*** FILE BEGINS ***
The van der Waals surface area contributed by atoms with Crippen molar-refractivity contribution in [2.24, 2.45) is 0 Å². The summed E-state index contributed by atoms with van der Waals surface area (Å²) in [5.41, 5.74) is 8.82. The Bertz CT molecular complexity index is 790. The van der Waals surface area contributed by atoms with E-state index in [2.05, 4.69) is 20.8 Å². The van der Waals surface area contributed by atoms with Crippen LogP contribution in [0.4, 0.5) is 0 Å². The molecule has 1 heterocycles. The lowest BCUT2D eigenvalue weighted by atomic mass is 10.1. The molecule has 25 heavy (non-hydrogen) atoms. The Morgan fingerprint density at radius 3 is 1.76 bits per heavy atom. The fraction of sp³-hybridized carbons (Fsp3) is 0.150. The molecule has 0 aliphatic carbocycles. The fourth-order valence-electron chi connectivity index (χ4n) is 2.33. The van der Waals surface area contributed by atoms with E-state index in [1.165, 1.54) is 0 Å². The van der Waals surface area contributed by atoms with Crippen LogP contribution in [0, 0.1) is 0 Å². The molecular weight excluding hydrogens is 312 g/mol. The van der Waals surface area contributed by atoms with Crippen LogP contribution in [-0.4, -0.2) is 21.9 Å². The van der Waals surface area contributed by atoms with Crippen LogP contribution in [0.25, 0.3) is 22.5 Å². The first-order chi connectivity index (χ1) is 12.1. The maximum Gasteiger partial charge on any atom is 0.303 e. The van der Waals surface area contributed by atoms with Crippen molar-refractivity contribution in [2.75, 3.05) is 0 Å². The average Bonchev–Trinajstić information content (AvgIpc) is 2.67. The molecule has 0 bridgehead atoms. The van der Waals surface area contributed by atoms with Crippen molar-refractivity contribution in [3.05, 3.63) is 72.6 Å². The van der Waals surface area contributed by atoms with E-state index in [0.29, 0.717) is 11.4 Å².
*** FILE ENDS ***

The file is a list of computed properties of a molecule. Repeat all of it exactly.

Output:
The van der Waals surface area contributed by atoms with Crippen molar-refractivity contribution in [2.24, 2.45) is 0 Å². The summed E-state index contributed by atoms with van der Waals surface area (Å²) in [5.41, 5.74) is 8.82. The Bertz CT molecular complexity index is 790. The van der Waals surface area contributed by atoms with E-state index in [2.05, 4.69) is 20.8 Å². The van der Waals surface area contributed by atoms with Crippen LogP contribution in [0.4, 0.5) is 0 Å². The molecule has 1 heterocycles. The lowest BCUT2D eigenvalue weighted by atomic mass is 10.1. The molecule has 25 heavy (non-hydrogen) atoms. The Morgan fingerprint density at radius 3 is 1.76 bits per heavy atom. The fraction of sp³-hybridized carbons (Fsp3) is 0.150. The molecule has 0 aliphatic carbocycles. The fourth-order valence-electron chi connectivity index (χ4n) is 2.33. The van der Waals surface area contributed by atoms with E-state index in [1.165, 1.54) is 0 Å². The van der Waals surface area contributed by atoms with Crippen LogP contribution in [0, 0.1) is 0 Å². The molecular weight excluding hydrogens is 312 g/mol. The van der Waals surface area contributed by atoms with Crippen LogP contribution in [-0.4, -0.2) is 21.9 Å². The van der Waals surface area contributed by atoms with Crippen LogP contribution in [0.25, 0.3) is 22.5 Å². The first-order chi connectivity index (χ1) is 12.1. The maximum Gasteiger partial charge on any atom is 0.303 e. The van der Waals surface area contributed by atoms with Crippen molar-refractivity contribution in [2.75, 3.05) is 0 Å². The average Bonchev–Trinajstić information content (AvgIpc) is 2.67. The molecule has 0 bridgehead atoms. The van der Waals surface area contributed by atoms with Crippen molar-refractivity contribution in [3.05, 3.63) is 72.6 Å². The van der Waals surface area contributed by atoms with E-state index in [0.29, 0.717) is 11.4 Å².